Data Availability Statement

All important data generated or analyzed during this study are included in this article (and its Supplementary Information files).

Acknowledgments

The authors would like to thank Pradip Roy Burman for providing cE2 and E2 cells, William G. Watson for providing PC-3 DR12 cells, Robert Reiter for providing LAPC4 cells, Zoran Culig for providing 22rv1 cells, Marian Hajduch for providing C4-2 cells, Sarka Simeckova for help with the analysis of epithelial and mesenchymal sublines, and Radek Vrtěl for cell-line authentication.

Conflicts of Interest

The authors declare no conflict of interest.

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Figure 1. Immunohistochemical analysis of Skp2, AR, Slug, and E-cadherin. (A) Significantly increased expression of Skp2, AR, and Slug, along with lower E-cadherin expression, was observed in primary prostate cancer in patients who already had lymph node metastases (met). Localized (loc) and advanced (adv) tumors were defined as “pT2a-c, N0” and “T3–T4, N0”, respectively. Box-plots represent median, 25–75% percentiles, and range of values. p-values < 0.05, <0.01, and <0.001 are indicated by *, **, and ***, respectively. (B) Example of immunohistochemical staining of Skp2, E-cadherin, Slug, and androgen receptor in primary prostate cancer tissue with Gleason score 8 (4 + 4). Another example of the staining for localized prostate cancer (PCa) is provided in Supplementary Figure S1 (all images are at magnification ×200).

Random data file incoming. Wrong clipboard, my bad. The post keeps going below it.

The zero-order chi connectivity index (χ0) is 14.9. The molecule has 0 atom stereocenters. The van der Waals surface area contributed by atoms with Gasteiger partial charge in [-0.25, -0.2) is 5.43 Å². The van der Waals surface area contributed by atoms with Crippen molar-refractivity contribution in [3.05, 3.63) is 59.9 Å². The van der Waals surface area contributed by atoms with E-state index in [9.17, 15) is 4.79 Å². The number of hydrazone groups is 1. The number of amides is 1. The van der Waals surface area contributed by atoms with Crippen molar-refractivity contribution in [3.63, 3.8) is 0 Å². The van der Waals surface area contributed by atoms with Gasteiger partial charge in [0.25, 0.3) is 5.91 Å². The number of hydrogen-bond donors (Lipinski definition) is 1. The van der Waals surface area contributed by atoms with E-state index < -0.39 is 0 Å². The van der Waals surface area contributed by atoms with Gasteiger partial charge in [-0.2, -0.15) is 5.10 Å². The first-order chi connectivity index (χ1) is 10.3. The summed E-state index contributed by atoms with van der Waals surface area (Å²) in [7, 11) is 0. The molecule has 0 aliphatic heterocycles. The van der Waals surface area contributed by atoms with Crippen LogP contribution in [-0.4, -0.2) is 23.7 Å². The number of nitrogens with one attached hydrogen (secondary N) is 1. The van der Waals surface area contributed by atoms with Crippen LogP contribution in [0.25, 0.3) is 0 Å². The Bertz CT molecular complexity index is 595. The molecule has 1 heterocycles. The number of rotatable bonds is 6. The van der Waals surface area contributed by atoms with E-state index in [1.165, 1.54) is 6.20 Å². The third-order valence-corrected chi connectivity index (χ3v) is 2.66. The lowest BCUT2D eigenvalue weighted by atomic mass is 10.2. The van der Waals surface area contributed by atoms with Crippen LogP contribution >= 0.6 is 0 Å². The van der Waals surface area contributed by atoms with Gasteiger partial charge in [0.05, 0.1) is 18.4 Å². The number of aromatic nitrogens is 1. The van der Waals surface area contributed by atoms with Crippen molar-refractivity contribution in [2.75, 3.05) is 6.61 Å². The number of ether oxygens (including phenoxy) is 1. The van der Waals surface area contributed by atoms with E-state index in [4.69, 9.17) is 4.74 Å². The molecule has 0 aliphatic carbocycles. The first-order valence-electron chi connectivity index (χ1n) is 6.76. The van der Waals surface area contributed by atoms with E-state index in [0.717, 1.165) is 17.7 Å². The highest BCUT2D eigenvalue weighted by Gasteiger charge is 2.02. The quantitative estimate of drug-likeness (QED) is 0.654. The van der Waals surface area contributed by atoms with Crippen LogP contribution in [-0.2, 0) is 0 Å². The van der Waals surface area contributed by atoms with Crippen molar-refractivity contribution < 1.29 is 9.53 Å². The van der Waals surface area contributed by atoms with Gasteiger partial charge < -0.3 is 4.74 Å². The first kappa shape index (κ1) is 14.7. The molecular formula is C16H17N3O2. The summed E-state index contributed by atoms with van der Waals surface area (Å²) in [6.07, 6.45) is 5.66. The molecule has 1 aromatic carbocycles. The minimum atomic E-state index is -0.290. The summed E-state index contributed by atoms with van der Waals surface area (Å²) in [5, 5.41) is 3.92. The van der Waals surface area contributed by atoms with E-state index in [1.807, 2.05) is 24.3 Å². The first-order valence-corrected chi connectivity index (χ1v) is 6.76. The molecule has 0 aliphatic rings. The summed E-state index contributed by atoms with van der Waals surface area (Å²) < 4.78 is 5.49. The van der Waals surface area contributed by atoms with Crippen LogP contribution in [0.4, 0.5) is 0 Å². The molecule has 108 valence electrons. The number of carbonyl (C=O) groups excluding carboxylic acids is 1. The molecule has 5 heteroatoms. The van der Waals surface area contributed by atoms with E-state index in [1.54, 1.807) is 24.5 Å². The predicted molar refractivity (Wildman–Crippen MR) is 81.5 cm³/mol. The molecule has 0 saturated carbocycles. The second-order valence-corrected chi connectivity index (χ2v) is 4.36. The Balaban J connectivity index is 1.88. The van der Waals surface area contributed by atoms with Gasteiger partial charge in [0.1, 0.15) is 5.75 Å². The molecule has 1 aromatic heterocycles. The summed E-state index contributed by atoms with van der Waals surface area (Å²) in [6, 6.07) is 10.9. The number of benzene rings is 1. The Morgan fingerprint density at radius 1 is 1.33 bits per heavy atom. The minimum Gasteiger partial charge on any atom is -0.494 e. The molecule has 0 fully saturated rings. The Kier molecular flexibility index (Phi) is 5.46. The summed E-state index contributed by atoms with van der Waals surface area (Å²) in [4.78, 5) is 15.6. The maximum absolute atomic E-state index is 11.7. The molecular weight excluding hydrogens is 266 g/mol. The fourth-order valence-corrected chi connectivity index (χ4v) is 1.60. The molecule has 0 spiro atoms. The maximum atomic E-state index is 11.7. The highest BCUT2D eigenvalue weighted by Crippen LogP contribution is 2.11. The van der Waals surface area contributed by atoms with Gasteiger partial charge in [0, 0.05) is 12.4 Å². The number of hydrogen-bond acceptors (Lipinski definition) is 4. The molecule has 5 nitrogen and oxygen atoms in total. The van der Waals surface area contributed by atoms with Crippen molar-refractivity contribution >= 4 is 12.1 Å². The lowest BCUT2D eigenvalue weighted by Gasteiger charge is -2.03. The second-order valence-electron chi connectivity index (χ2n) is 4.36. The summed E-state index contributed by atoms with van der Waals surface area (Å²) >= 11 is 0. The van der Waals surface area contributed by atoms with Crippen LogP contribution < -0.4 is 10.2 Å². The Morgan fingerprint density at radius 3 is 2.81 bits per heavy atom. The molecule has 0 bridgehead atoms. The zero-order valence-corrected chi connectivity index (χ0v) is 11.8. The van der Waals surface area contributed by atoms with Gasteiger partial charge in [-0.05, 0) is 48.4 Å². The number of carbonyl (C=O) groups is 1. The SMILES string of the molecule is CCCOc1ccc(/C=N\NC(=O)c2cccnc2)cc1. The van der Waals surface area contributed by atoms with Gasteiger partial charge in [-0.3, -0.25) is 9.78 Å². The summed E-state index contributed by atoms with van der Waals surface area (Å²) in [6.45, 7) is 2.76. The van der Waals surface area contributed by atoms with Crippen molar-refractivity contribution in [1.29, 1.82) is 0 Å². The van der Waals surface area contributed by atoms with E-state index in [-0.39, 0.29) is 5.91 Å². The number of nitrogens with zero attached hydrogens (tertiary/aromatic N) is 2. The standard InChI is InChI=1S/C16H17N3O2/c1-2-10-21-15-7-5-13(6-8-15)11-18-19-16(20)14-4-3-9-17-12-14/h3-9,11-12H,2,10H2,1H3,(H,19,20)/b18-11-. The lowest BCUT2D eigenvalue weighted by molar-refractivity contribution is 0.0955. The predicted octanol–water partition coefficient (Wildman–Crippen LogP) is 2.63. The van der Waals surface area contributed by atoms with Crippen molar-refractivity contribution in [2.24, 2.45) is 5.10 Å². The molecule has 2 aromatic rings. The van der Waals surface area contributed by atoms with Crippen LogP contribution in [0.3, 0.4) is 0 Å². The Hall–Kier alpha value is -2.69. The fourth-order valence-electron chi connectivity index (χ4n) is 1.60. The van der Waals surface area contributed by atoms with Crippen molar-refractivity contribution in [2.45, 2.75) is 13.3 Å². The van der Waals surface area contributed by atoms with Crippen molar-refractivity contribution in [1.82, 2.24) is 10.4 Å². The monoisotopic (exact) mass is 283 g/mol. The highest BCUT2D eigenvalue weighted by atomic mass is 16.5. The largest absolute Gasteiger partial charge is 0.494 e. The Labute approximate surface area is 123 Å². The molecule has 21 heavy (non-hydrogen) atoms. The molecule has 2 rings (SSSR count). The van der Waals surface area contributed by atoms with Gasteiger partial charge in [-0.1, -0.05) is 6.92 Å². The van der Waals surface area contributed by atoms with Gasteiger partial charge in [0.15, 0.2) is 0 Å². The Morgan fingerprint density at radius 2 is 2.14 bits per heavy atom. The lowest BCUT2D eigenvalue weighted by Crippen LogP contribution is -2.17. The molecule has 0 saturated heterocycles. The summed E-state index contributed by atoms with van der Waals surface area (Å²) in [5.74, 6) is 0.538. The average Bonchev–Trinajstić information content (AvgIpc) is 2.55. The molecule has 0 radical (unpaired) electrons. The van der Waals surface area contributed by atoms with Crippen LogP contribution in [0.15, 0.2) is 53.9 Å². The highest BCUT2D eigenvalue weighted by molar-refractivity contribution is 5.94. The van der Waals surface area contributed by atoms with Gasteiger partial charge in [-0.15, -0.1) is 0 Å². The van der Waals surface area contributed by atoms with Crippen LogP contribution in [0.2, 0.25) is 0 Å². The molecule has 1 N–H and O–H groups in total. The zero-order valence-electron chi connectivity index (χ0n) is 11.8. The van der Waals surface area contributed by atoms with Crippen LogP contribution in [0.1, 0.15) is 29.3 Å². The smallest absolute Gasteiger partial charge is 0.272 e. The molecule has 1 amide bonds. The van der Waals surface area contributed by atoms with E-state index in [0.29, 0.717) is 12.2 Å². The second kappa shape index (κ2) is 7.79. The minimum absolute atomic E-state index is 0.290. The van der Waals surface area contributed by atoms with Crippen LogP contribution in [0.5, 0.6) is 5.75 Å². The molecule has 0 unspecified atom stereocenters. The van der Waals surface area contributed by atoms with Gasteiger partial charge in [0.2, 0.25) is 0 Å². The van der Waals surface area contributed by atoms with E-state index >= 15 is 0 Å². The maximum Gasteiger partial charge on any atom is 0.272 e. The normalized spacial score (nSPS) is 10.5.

Figure 1. Immunohistochemical analysis of Skp2, AR, Slug, and E-cadherin. (A) Significantly increased expression of Skp2, AR, and Slug, along with lower E-cadherin expression, was observed in primary prostate cancer in patients who already had lymph node metastases (met). Localized (loc) and advanced (adv) tumors were defined as “pT2a-c, N0” and “T3–T4, N0”, respectively. Box-plots represent median, 25–75% percentiles, and range of values. p-values < 0.05, <0.01, and <0.001 are indicated by *, **, and ***, respectively. (B) Example of immunohistochemical staining of Skp2, E-cadherin, Slug, and androgen receptor in primary prostate cancer tissue with Gleason score 8 (4 + 4). Another example of the staining for localized prostate cancer (PCa) is provided in Supplementary Figure S1 (all images are at magnification ×200).
Ijms 22 02844 g001
Figure 2. Multiplex immunohistochemistry of Skp2 (green) and Slug (red) in primary tumors from two patients with metastasis to lymph nodes. (A) Occasional double-positive tumor nuclei (6%, 4/40) were observed in the tissue with Gleason grade 3 from patient #21 (pT2c, pN1, Gleason score 3 + 2). (B) Similar frequency of colocalization (10%, 4/40) was also observed in the Gleason grade 3 tissue from another patient, #62 (pT3a, pN1, Gleason score 4 + 3), while more frequent double-positive nuclei (19%, 11/57) were found in the area of Gleason grade 4 tissue (C,D) from this patient. Nuclei were stained with DAPI (blue; 4′,6-diamidino-2-phenylindole dihydrochloride). Images were captured by confocal microscope LSM780 (Zeiss).